What is Lichen Planus? Causes, Symptoms and Treatments

Definition: is a skin rash caused by the immune system.

The condition usually goes away on its own within several weeks or months. There are also treatments that can improve symptoms. Lichen planus can be uncomfortable, however it is not considered dangerous.

It is not known why the immune response occurs. There may be several contributing factors, and each case is different.

Potential causes include:

  • Viral infections
  • Allergens.
  • Stress.
  • Genetics.

Sometimes, lichen planus occurs along with autoimmune disorders. Although it can be uncomfortable, in most cases lichen planus is not a serious condition. It is not contagious either.

However, there are some rare variations of the condition that can be serious and painful. It can be treated with topical and oral medications to reduce symptoms, or by using medications that suppress the immune system.

Symptoms of lichen planus

Some of the most common symptoms of lichen planus are the following:

  • Purple lesions or protuberances with flat top on the skin or genitals.
  • Injuries that develop and spread over the body for weeks or some months.
  • Itching at the site of the rash.
  • White lesions in the mouth, which can be painful or cause a burning sensation.
  • Blisters, which explode and become scary.
  • Fine white lines on the eruption.

The most common type of lichen planus affects the skin. Lesions and their spread appear over several weeks.

The condition will usually be clarified within six to 16 months. Less commonly injuries can occur in other areas besides the skin or genitals.

These may include:

  • Mucous membranes.
  • Nail.
  • The scalp
  • There are also variations of the most common condition in the Middle East, Asia, Africa and Latin America.

What are the causes and risk factors?

Lichen planus develops when the body mistakenly attacks its skin or cells of the mucous membrane. Doctors are not sure why this happens.

Lichen planus can occur in anyone at any age, but there are certain factors that make some people more likely to develop the disease.

Lichen planus occurs in men and women alike, but women are twice as likely to get the oral form. It is very rare in children and older adults. It is more common in middle-aged people.

Other risk factors include having family members who have had lichen planus, having a viral illness such as hepatitis C, or being exposed to certain chemicals that act as allergens.

These allergens can include:

  • Antibiotics
  • Arsenic.
  • Air
  • Iodide compounds.
  • Diuretics
  • Certain types of dyes.

Diagnosis of lichen planus

Whenever you see or feel a rash on your skin or injury to your mouth or genitals, you should consult your doctor as soon as possible.

Your primary care doctor can send you to a dermatologist if the diagnosis of lichen planus is not obvious, or if your symptoms are making you feel very uncomfortable.

Your primary care physician or dermatologist may be able to tell you that you have lichen planus simply by looking at your rash. To confirm the diagnosis, you may need more tests.

Tests may include a biopsy, which means taking a small sample of your skin cells to be looked at under a microscope, or an allergy test to find out if you are having an allergic reaction.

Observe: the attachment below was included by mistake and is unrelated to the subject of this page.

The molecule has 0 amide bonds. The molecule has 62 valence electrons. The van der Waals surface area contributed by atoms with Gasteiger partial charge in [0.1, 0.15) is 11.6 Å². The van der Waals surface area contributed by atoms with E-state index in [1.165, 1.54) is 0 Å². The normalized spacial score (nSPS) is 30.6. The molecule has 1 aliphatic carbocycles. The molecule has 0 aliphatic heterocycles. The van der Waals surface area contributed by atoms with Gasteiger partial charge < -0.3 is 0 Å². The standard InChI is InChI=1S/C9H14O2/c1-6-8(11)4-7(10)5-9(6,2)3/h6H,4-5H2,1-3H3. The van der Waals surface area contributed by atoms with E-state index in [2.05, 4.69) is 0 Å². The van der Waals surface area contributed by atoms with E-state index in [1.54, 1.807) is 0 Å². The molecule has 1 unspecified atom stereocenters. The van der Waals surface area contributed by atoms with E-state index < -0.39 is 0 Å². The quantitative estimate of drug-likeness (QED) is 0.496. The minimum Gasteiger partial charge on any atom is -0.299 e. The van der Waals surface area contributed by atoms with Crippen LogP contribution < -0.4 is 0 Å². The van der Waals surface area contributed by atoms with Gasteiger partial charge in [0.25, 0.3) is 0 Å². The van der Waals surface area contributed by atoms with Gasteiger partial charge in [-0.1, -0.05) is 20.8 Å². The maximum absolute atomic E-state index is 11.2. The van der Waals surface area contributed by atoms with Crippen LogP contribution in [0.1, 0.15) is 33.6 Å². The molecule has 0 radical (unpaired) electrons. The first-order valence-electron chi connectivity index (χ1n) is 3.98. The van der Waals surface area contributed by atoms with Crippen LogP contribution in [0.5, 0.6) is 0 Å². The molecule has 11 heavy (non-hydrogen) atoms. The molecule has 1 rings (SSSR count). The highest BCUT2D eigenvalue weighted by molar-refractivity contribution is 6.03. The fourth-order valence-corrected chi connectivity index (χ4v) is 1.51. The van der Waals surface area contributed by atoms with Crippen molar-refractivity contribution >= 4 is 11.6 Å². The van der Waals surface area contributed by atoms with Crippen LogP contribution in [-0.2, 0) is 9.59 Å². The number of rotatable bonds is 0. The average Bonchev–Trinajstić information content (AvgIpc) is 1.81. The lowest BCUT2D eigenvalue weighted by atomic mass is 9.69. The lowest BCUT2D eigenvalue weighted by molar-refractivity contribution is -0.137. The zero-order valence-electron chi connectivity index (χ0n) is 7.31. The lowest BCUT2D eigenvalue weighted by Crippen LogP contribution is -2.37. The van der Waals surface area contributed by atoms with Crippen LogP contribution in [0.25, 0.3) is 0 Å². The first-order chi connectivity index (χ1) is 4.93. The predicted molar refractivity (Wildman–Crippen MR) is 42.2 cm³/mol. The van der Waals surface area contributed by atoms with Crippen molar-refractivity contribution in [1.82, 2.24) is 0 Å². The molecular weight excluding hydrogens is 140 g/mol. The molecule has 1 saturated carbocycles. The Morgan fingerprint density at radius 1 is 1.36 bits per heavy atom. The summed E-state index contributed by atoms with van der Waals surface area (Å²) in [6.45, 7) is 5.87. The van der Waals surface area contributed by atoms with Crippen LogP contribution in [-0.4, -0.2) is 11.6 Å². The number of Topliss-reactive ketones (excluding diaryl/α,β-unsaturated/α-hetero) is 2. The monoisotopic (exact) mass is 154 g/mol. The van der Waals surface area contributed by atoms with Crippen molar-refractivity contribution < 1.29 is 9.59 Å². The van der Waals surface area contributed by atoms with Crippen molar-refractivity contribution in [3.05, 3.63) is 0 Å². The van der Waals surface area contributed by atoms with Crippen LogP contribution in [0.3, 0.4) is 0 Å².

If your doctor suspects that the underlying cause is an infection, you may need to have a test for hepatitis C.

The direct immunofluorescence study reveals globular deposits of immunoglobulin M (IgM) and complement mixed with apoptotic keratinocytes. No imaging studies are necessary.

The distinctive histopathological characteristics of lichen planus are the following:

Hyperkeratotic epidermis with irregular acanthosis and focal thickening in the granular layer.

Degenerative keratinocytes (colloid or civatte bodies) in the lower epidermis; In addition to apoptotic keratinocytes, colloidal bodies are composed of globular deposits of IgM (occasionally immunoglobulin G [IgG] or immunoglobulin A [IgA]) and complement.

Linear or furry deposits of fibrin and fibrinogen in the area of ​​the basement membrane

In the upper dermis, an infiltrate in the form of a band of lymphocytes (mainly helper T) and histiocytic cells with many Langerhans cells.

Treatment of lichen planus

For mild cases of lichen planus, which usually clear up in weeks or months, you may not need any treatment. If the symptoms are uncomfortable or severe, your doctor may prescribe medications.

There is no cure for lichen planus, but medications that treat symptoms are helpful and some may even be able to guide a possible underlying cause.

Medications that are prescribed often include:

Retinoids, which are related to vitamin A and are taken topically or orally.

Corticosteroids reduce inflammation and can be topical, oral or administered as an injection.

Antihistamines reduce inflammation and can be particularly useful if the rash is caused by an allergen.

Nonsteroidal creams are applied topically and can suppress your immune system and help clear up the rash.

There are other things you can try at home to supplement your prescription treatments.

These include:

  • Soaking in an oatmeal bath.
  • Avoiding scratching
  • Apply fresh compresses on the rash.
  • Using OTC anti-itch creams.

Talk to your doctor before adding OTC products to your treatment plan. This way you will be sure that nothing you can take will interact with the prescription medications you are taking.

What are the complications of this disease?

Lichen planus can be difficult to treat if it develops in the vagina or vulva. This can cause pain, scars and discomfort during sex.

The development of lichen planus can also increase your risk of squamous cell carcinoma.

The increase in risk is small, but you should see your doctor for routine skin cancer exams.